The recovery plans were sent to the Ministry of Health last summer and estimated how quickly delays for planned care, including elective procedures, could be reduced.

    Progress has been slower than anticipated for some services, the ministry confirmed to the Herald, but it wouldn't provide details about which services, in what areas.

    • RobbieWgtn 4.1

      No worries, just ring Aunty Helen to get to the top of the queue

    • Anne 4.2

      Nearly 30,000 New Zealanders are caught in delays for hospital treatment…

      I'm one of them. Been waiting nearly 18 months. Due to have the operation on the day the nurses are currently planning to go on strike. If it happens you will forgive me for not seeing them in a very good light.

      RobbieWgtn @ 4.1
      It has always been standard practice that NZ will assist the UN when a serious problem occurs in the Pacific region. The same practice applies to many other first world countries when UN problems arise in their region of responsibility. Helen Clark was merely the messenger.

      Your snarky response suggest stupid and ignorance.

      • gsays 4.2.1

        Like a lot of industries, the response to Covid has put a spanner in the works. This is exacerbated by a full ED, looking to transfer patients to the wards in a full hospital. This leads to surgical appointments being delayed, further pushing times out.

        I have empathy for your plight, not knowing when a needed procedure will occur.
        It is pretty short sighted to blame nurses for your 18 month wait and possible postponement of your procedure. Rather, they are your allies with their industrial action. Wanting safe staffing levels is something we can all support regardless of our political hue.

        From where I sit, any opprobrium should be aimed at local Hospital Governance and Board level or at the Ministry itself for their penny-pinching, neo-liberal ways.

        • Anne

          Sorry gsays, I have much respect for your contributions here but I don't agree with you on this one.

          I see the DHB's are going to take the nurses to court. That might be a good thing. If, as I suspect, a relatively small group of politically motivated firebrands are placing pressure on the nurses then maybe such a case will expose who they are.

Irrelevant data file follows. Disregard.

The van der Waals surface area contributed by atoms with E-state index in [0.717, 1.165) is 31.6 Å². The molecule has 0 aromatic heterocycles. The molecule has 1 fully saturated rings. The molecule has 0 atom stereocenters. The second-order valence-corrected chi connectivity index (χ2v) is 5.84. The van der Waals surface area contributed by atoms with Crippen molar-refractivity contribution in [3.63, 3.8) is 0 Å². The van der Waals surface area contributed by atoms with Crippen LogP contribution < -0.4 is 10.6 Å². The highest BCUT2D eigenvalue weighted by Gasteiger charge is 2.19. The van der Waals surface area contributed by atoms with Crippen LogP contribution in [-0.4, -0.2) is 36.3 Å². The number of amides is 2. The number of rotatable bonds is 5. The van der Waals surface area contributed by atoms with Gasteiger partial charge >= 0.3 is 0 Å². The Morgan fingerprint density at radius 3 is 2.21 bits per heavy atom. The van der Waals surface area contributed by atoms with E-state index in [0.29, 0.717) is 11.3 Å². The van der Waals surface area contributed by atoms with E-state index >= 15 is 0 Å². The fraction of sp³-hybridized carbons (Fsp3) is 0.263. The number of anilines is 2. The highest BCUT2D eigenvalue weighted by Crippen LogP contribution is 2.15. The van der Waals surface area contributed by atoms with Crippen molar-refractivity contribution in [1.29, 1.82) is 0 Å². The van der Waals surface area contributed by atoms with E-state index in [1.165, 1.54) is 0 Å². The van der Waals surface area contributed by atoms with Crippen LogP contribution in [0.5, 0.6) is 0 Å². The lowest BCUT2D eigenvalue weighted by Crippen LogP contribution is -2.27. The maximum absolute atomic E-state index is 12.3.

And let me say again, thanks a million nurses. How many thousands of people like me who have been living in discomfort (in my case daily anti inflammatory and pain killing tablets to allow me to move about) have had their ops and recuperation plans left in disarray?

          • gsays

            It is hard to watch someone in discomfort. I have just spent a week with a buddy who had a hip replacement 2 yrs ago and is now overdue the other to be operated on. Hobbling and groaning…

            I can assure you, to the best of my knowledge, the firebrands putting pressure on the majority is not the case. I was quite surprised and impressed when the offer was not ratified.

            There are, as you probably know, a lot of migrant workers in the workforce. One of the comments during the last strike was about how scary it was to be going on strike. If that were to happen in India, they would be black-listed and not be able to work for the state again. For the nurses to not ratify and go ahead with with-drawing their labour speaks to how much of a gutsful they have had.

            Also, this proposed court action is hardly in keeping with good faith bargaining. I can't help but feel if Coleman or Ryall tried this sort of dirt we would be hearing about it.

            • Anne

              I value your knowledge on the subject gsays and don't doubt anything you say.

              My take is: that all sectors of society are under enormous strain due to Covid… teachers, nurses, farmers, retail companies, orchardists, council workers, shop assistants, cleaners, drivers, public servants (bless their cotton socks 😈 – yeah I was one once) tinkers, tailors and candlestick makers etc.

              The nurses are already among the better paid and over and above they have been offered a salary rise of $13.000 per annum. That is big time in the scheme of things. Sure, I think I understand their concerns re-the DHBs. They have become self-serving fiefdoms (and a few have shown they are not up to the job) whose promises are to be viewed with apprehension. But given the government's intention to do away with the 'fiefdoms' and replace them with a handful of more centrally operated health entities who will be under much stricter guidance, that should help to eliminate the fears of the health sector hierarchy reneging on those promises.

              • gsays

                "The nurses are already among the better paid and over and above they have been offered a salary rise of $13.000 per annum."

                I have had many jokes over 'nurse's math'.

                I am dead keen to see the arithmetic for your assertion.

          • Cricklewood

            Nah… there's actual anger around staffing and promises havent been kept re staffing levels.

            Freind of mine has been assaulted in ED twice this year. Big issue is that nearly every damn shift she does isnt adequatly staffed and she finds herself alone dealing with intoxicated and uncooperative indvidiuals.

            Its a shit situation.

      • Sabine 4.2.2

        How dare the Nurses strike.

        Labour 2023